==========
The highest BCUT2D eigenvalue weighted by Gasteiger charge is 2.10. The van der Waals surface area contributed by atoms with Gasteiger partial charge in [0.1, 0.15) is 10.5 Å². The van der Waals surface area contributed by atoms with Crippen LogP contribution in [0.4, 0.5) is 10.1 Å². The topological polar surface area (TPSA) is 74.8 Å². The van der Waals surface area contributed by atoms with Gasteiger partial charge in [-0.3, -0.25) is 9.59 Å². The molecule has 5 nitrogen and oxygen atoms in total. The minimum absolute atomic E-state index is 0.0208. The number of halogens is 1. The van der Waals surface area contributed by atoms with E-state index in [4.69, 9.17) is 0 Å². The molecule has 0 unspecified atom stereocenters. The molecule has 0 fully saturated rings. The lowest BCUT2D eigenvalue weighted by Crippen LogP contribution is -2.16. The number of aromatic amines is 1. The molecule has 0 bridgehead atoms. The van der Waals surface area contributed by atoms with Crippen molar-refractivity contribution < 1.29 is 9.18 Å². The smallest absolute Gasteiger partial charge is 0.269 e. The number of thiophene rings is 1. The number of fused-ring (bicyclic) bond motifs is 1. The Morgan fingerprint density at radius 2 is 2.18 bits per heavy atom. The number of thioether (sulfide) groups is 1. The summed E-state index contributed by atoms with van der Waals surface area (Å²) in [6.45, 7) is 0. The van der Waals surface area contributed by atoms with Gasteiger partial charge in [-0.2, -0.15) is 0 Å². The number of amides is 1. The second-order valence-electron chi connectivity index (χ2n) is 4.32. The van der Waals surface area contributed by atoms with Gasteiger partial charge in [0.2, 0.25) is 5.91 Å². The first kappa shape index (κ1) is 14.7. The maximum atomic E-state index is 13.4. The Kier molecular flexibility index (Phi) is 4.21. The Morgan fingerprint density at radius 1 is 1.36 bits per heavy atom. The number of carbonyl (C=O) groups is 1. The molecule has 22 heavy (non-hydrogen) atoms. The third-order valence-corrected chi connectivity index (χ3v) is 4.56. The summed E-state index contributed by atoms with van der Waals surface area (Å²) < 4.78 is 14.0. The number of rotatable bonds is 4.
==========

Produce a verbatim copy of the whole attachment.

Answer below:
The highest BCUT2D eigenvalue weighted by Gasteiger charge is 2.10. The van der Waals surface area contributed by atoms with Gasteiger partial charge in [0.1, 0.15) is 10.5 Å². The van der Waals surface area contributed by atoms with Crippen LogP contribution in [0.4, 0.5) is 10.1 Å². The topological polar surface area (TPSA) is 74.8 Å². The van der Waals surface area contributed by atoms with Gasteiger partial charge in [-0.3, -0.25) is 9.59 Å². The molecule has 5 nitrogen and oxygen atoms in total. The minimum absolute atomic E-state index is 0.0208. The number of halogens is 1. The van der Waals surface area contributed by atoms with E-state index in [4.69, 9.17) is 0 Å². The molecule has 0 unspecified atom stereocenters. The molecule has 0 fully saturated rings. The lowest BCUT2D eigenvalue weighted by Crippen LogP contribution is -2.16. The number of aromatic amines is 1. The molecule has 0 bridgehead atoms. The van der Waals surface area contributed by atoms with Crippen molar-refractivity contribution < 1.29 is 9.18 Å². The smallest absolute Gasteiger partial charge is 0.269 e. The number of thiophene rings is 1. The number of fused-ring (bicyclic) bond motifs is 1. The Morgan fingerprint density at radius 2 is 2.18 bits per heavy atom. The number of thioether (sulfide) groups is 1. The summed E-state index contributed by atoms with van der Waals surface area (Å²) in [6.45, 7) is 0. The van der Waals surface area contributed by atoms with Gasteiger partial charge in [-0.2, -0.15) is 0 Å². The number of amides is 1. The second-order valence-electron chi connectivity index (χ2n) is 4.32. The van der Waals surface area contributed by atoms with Gasteiger partial charge in [0.2, 0.25) is 5.91 Å². The first kappa shape index (κ1) is 14.7. The maximum atomic E-state index is 13.4. The Kier molecular flexibility index (Phi) is 4.21. The Morgan fingerprint density at radius 1 is 1.36 bits per heavy atom. The number of carbonyl (C=O) groups is 1. The molecule has 22 heavy (non-hydrogen) atoms. The third-order valence-corrected chi connectivity index (χ3v) is 4.56. The summed E-state index contributed by atoms with van der Waals surface area (Å²) < 4.78 is 14.0. The number of rotatable bonds is 4.